With Thai New Year rapidly approaching, there has never been a better time to soak up some of the cultural treasures scattered across the island of Phuket.
Thailand's lunar New Year, locally known as Songkran
, is just around the corner, which means the traditional aspects of Thai life come to the forefront at this time of year.
April is a wonderful time to visit the Thai Kingdom, enjoy its many cultural sites and absorb some of the local culture first hand at the same time.
Phuket is home to many of Thailand’s traditional gems, and visitors are spoilt for choice when it comes to interesting places to delve into the cultural mix.
Below are five sites that should definitely be on your Phuket sightseeing list whne visiting Thailand's most popular island destination.
Phuket’s fascinating history as a Chinese settlment dates back hundreds of years and for visitors that want to learn more about the island’s traditions, its Chinese temples and shrines are a an ideal place to start. You should definitely put Jaw Chinese temple on your sightseeing list, which is located just next to Jui Tui Shrine in Phuket Town, and is the oldest on the island. The original temple was constructed approximately 200 years ago, and was dedicated to the Chinese Goddess of Mercy, Kwan Im. Today, many locals still make their way to Put Jaw Temple if they are seeking spiritual help regarding personal health issues. Many young parents with Chinese heritage also visit this temple seeking out names for their newborns in the belief that a child given the right name will lead a long and successful life.
Anyone who visits Phuket will be intrigued by the story behind the island's iconic Heroines Monument, which is located on the island’s Thepkasattri Road in Thalang. The monument honours the bravery of two sisters who led an army of local people against Burmese invaders over two centuries ago. Their names were Lady Chan and Lady Mook, and they stood at the head of an army of locals (many of whom were women) who bravely defended their island from invaders. Today, the sisters are commonly known as Ya Chan and Ya Mook – “Ya” means “grandmother” in Thai. Many Thai visitors still make a stop at the sisters’ monument before entering the main part of the island in order to pay their respects. It is traditional for them to leave small offerings, including marigolds, incense sticks and gold leaf.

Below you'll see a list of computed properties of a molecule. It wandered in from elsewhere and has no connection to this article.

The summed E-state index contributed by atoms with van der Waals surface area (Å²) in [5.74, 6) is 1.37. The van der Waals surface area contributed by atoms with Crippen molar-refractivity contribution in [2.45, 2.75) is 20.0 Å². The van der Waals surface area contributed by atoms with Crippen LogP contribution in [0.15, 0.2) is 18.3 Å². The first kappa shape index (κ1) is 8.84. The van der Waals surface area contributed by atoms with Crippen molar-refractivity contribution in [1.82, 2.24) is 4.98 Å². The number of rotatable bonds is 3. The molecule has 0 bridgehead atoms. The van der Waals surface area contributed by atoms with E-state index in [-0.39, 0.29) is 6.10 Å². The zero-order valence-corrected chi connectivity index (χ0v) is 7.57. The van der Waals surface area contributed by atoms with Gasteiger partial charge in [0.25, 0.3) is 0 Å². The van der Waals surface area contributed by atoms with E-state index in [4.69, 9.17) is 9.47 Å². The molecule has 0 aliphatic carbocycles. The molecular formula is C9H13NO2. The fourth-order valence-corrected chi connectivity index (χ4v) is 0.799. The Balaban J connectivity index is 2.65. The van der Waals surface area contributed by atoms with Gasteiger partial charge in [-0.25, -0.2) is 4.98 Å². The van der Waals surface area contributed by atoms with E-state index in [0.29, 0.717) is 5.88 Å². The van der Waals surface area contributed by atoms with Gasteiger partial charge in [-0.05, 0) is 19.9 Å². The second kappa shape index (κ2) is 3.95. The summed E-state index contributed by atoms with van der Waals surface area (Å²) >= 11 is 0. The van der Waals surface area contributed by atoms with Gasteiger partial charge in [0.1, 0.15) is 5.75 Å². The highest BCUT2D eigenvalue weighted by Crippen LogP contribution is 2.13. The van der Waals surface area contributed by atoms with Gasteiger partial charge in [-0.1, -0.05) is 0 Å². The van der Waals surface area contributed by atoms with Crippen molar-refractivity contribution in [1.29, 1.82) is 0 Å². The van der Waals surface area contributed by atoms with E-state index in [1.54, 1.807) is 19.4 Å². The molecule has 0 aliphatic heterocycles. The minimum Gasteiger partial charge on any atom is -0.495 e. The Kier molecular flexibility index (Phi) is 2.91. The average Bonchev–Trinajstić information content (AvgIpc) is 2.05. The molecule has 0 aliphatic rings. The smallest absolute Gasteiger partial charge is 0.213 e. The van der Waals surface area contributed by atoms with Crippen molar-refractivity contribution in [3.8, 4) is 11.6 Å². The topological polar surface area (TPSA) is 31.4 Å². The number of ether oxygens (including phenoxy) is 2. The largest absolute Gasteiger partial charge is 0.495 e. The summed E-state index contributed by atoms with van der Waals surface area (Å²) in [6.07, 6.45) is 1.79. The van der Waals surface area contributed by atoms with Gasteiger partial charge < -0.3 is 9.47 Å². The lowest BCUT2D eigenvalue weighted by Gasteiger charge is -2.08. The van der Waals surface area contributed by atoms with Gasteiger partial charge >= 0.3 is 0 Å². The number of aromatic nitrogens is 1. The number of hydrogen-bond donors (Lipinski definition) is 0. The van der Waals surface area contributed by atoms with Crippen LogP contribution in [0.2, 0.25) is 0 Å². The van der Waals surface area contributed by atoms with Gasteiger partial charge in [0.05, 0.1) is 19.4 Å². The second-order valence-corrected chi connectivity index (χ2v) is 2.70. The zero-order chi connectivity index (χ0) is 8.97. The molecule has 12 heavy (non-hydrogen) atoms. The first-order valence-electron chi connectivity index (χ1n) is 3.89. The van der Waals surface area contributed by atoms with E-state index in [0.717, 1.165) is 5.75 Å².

Wat to See
If you are in search of a traditional Thai temple to visit, Phuket’s Wat Chalong should be high on your list. Many visitors flock to the temple to pay respects to Poh Than Jao Wat, one of the temple’s magnificent Buddhist statues. According to local legend, two men won the lottery many times after paying homage to this statue. If you want to pay homage to Poh Than Jao Wat for your own good fortune, the statue can be found in the temple’s old hall, which is situated to the west. Wat Chalong’s Grand Pagodas are also well worth a look, as their intricate illustrations of the Lord Buddha’s life story offer an artistic treat.
Spiritual Side Trip
If you have already visited the Big Buddha on Koh Samui, that's no reason to miss Phuket’s very own Big Buddha. This revered landmark is perched in the hills between Chalong and Kata, but with an impressive height of 45m, the lofty landmark can be seen from far away. In addition to sweeping views of Phuket’s charming coastal scenery, the Big Buddha is also a highly treasured site which is said to represent good luck and hope. Soak up the peaceful atmosphere and enjoy a tranquil moment of reflection at this most sacred of island shrines.
Phuket History Museum
Phuket’s rich history can be traced back thousands of years, and the island’s Old Town is one of the best places to learn a little more about it. Culturally inspired visitors exploring Phuket generally head for the Thai Hua Museum on Krabi Road. Housed on a stunning Sino-Portuguese building – one of the best examples of this type of architecture in Phuket – the museum display's the island’s history by focusing on its Phuket-China links, its traditional ceremonies and the story of the local cuisine. Visitors who are interested in Phuket’s tin mining past can also take in the museum’s garden exhibition of heavy tools and machines dating back to the time when tin was the main source of income, creating wealth and prosperity for many of the original islanders.